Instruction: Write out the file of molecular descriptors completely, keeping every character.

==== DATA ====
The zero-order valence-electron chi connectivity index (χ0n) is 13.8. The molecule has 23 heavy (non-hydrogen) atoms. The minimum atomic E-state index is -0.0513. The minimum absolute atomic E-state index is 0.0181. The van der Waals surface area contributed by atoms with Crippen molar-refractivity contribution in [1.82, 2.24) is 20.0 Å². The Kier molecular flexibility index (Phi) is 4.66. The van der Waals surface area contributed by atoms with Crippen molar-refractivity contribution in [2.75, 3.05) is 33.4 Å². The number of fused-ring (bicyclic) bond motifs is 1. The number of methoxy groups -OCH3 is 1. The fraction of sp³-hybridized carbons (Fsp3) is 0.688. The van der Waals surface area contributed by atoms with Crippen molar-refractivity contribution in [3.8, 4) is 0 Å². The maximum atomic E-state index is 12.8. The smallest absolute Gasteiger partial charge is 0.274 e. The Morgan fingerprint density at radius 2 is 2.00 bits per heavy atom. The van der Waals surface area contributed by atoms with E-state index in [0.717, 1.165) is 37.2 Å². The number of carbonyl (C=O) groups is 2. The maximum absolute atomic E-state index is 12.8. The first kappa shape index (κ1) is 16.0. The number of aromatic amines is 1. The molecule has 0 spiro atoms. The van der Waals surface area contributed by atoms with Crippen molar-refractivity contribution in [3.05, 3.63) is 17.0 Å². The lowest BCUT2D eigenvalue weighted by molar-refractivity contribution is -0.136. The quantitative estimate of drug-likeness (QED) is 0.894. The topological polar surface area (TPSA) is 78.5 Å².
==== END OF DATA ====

The zero-order valence-electron chi connectivity index (χ0n) is 13.8. The molecule has 23 heavy (non-hydrogen) atoms. The minimum atomic E-state index is -0.0513. The minimum absolute atomic E-state index is 0.0181. The van der Waals surface area contributed by atoms with Crippen molar-refractivity contribution in [1.82, 2.24) is 20.0 Å². The Kier molecular flexibility index (Phi) is 4.66. The van der Waals surface area contributed by atoms with Crippen molar-refractivity contribution in [2.75, 3.05) is 33.4 Å². The number of fused-ring (bicyclic) bond motifs is 1. The number of methoxy groups -OCH3 is 1. The fraction of sp³-hybridized carbons (Fsp3) is 0.688. The van der Waals surface area contributed by atoms with Crippen molar-refractivity contribution in [3.8, 4) is 0 Å². The maximum atomic E-state index is 12.8. The smallest absolute Gasteiger partial charge is 0.274 e. The Morgan fingerprint density at radius 2 is 2.00 bits per heavy atom. The van der Waals surface area contributed by atoms with E-state index in [0.717, 1.165) is 37.2 Å². The number of carbonyl (C=O) groups is 2. The maximum absolute atomic E-state index is 12.8. The first kappa shape index (κ1) is 16.0. The number of aromatic amines is 1. The molecule has 0 spiro atoms. The van der Waals surface area contributed by atoms with Crippen molar-refractivity contribution in [3.05, 3.63) is 17.0 Å². The lowest BCUT2D eigenvalue weighted by molar-refractivity contribution is -0.136. The quantitative estimate of drug-likeness (QED) is 0.894. The topological polar surface area (TPSA) is 78.5 Å².